In the decades following the American Revolution, the United States saw a series of regional conflicts, such as the Whiskey Rebellion. Among them was squatter-landlord strife in Maine, and it is there that author Van Reid sets Peter Loon.
After his father’s death, seventeen-year-old Peter Loon is sent by his mother on a quest to find a former beau of hers. Naive, dutiful, and honest, Loon sets off from the family cabin in the wilderness but soon stumbles into the company of a remarkable itinerant preacher, Parson Leach. Loon and Leach then encounter Liberty Men, led by a violent evangelist, conspiring to attack the town-dwelling Great Proprietors who claim to own the land cleared and planted by backcountry farmers like Loon’s family. After they rescue a girl from a mob, Loon sees the other side of the dispute at the home of a sea captain and meets the local gentry, some of whom are as bellicose as the Liberty Men. (He also discovers to his astonishment that young women in both camps find him very attractive indeed.) The stage is set for a deadly battle when the sheriff arrests farmers suspected of assaulting a land agent. Thanks to men of cool sense and good will, particularly Loon and Leach, the climactic confrontation between the Liberty Men and the Maine militia ends with little violence and unexpected accord.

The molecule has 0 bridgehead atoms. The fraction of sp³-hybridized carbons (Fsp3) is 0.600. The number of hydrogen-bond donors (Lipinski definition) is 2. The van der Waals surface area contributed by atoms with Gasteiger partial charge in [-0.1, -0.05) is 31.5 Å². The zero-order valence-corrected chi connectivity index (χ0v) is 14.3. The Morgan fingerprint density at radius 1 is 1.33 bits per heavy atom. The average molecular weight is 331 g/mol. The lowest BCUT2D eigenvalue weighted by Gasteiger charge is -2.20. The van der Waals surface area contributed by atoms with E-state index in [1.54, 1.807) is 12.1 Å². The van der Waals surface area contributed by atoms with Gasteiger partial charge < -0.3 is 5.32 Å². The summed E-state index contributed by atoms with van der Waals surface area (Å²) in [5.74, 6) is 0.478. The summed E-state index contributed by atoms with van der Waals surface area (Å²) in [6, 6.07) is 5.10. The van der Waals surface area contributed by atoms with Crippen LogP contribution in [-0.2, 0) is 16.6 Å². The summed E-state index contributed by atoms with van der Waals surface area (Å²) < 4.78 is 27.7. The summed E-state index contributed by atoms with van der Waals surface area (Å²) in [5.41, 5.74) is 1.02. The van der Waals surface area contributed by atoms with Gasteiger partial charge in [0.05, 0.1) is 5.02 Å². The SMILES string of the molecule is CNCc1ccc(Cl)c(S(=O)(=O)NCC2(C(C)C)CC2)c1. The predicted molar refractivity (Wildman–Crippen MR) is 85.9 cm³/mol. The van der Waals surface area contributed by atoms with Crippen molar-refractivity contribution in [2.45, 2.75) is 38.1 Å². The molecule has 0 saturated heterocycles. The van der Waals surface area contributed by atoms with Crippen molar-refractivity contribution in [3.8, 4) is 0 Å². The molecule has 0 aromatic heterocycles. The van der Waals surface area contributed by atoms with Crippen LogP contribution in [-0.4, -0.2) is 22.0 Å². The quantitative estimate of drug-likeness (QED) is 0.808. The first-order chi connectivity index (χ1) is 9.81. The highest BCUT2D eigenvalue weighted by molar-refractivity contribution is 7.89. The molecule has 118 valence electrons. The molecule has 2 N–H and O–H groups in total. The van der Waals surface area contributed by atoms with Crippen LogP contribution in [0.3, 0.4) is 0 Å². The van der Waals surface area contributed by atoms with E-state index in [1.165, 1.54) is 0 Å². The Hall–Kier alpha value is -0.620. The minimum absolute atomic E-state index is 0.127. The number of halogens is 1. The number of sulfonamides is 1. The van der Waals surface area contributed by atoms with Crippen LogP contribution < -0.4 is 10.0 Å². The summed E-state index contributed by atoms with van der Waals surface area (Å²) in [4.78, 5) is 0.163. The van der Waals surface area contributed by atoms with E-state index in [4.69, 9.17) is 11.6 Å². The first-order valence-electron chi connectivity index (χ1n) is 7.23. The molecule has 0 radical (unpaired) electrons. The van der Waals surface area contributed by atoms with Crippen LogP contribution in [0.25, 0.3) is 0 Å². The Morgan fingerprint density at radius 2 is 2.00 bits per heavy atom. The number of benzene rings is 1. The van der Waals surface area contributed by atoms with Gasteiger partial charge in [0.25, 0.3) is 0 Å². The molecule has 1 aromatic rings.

Peter Loon is a novel of ideas written with such disarming lightness and dexterity that even when the characters seem schematic types (such as Loon, a man of nature, and Leach, a man of books), they charm in word and deed. So there is little that sounds forced and much that is delightful in Reid’s fictional debates between Evangelicals and Congregationalists, the illiterate and literate, or anti-government farmers and pro- government landlords. Reid depicts temperate, energetic, unselfish people overcoming factionalism, the most encouraging idea in the novel.